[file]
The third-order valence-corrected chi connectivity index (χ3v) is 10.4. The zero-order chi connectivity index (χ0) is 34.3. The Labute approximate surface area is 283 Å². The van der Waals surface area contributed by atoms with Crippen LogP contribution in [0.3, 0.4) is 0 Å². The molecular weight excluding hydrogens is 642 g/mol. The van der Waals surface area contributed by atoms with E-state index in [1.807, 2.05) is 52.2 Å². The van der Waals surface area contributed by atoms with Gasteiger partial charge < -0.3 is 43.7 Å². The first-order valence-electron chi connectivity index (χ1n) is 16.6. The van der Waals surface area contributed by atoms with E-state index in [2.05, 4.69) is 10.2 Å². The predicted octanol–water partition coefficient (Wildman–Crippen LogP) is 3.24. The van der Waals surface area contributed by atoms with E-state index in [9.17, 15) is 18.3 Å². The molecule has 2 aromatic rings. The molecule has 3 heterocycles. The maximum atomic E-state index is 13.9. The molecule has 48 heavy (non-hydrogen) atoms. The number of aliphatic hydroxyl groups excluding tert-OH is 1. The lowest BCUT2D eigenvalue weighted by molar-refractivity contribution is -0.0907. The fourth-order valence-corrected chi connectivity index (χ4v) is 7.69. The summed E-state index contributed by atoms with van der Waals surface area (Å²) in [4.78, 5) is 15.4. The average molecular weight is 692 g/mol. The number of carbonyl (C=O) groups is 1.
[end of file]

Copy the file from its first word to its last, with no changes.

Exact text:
The third-order valence-corrected chi connectivity index (χ3v) is 10.4. The zero-order chi connectivity index (χ0) is 34.3. The Labute approximate surface area is 283 Å². The van der Waals surface area contributed by atoms with Crippen LogP contribution in [0.3, 0.4) is 0 Å². The molecular weight excluding hydrogens is 642 g/mol. The van der Waals surface area contributed by atoms with E-state index in [1.807, 2.05) is 52.2 Å². The van der Waals surface area contributed by atoms with Gasteiger partial charge < -0.3 is 43.7 Å². The first-order valence-electron chi connectivity index (χ1n) is 16.6. The van der Waals surface area contributed by atoms with E-state index in [2.05, 4.69) is 10.2 Å². The predicted octanol–water partition coefficient (Wildman–Crippen LogP) is 3.24. The van der Waals surface area contributed by atoms with E-state index in [9.17, 15) is 18.3 Å². The molecule has 2 aromatic rings. The molecule has 3 heterocycles. The maximum atomic E-state index is 13.9. The molecule has 48 heavy (non-hydrogen) atoms. The number of aliphatic hydroxyl groups excluding tert-OH is 1. The lowest BCUT2D eigenvalue weighted by molar-refractivity contribution is -0.0907. The fourth-order valence-corrected chi connectivity index (χ4v) is 7.69. The summed E-state index contributed by atoms with van der Waals surface area (Å²) in [4.78, 5) is 15.4. The average molecular weight is 692 g/mol. The number of carbonyl (C=O) groups is 1.